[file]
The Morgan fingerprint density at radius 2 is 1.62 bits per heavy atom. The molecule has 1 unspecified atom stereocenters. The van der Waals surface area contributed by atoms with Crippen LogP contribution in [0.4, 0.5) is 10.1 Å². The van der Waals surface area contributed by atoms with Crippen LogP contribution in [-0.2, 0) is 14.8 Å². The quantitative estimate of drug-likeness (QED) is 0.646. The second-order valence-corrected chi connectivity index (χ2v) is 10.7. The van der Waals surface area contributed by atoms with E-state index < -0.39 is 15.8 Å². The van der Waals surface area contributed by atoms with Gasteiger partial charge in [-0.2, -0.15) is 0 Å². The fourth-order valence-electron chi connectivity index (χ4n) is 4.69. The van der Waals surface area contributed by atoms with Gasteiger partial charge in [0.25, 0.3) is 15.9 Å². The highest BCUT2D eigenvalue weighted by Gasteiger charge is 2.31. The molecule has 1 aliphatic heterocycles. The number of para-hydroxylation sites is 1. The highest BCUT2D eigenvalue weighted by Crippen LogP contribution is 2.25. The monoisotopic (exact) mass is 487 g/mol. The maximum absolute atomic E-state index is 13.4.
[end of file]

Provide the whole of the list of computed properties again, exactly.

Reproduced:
The Morgan fingerprint density at radius 2 is 1.62 bits per heavy atom. The molecule has 1 unspecified atom stereocenters. The van der Waals surface area contributed by atoms with Crippen LogP contribution in [0.4, 0.5) is 10.1 Å². The van der Waals surface area contributed by atoms with Crippen LogP contribution in [-0.2, 0) is 14.8 Å². The quantitative estimate of drug-likeness (QED) is 0.646. The second-order valence-corrected chi connectivity index (χ2v) is 10.7. The van der Waals surface area contributed by atoms with E-state index < -0.39 is 15.8 Å². The van der Waals surface area contributed by atoms with Gasteiger partial charge in [-0.2, -0.15) is 0 Å². The fourth-order valence-electron chi connectivity index (χ4n) is 4.69. The van der Waals surface area contributed by atoms with Gasteiger partial charge in [0.25, 0.3) is 15.9 Å². The highest BCUT2D eigenvalue weighted by Gasteiger charge is 2.31. The molecule has 1 aliphatic heterocycles. The number of para-hydroxylation sites is 1. The highest BCUT2D eigenvalue weighted by Crippen LogP contribution is 2.25. The monoisotopic (exact) mass is 487 g/mol. The maximum absolute atomic E-state index is 13.4.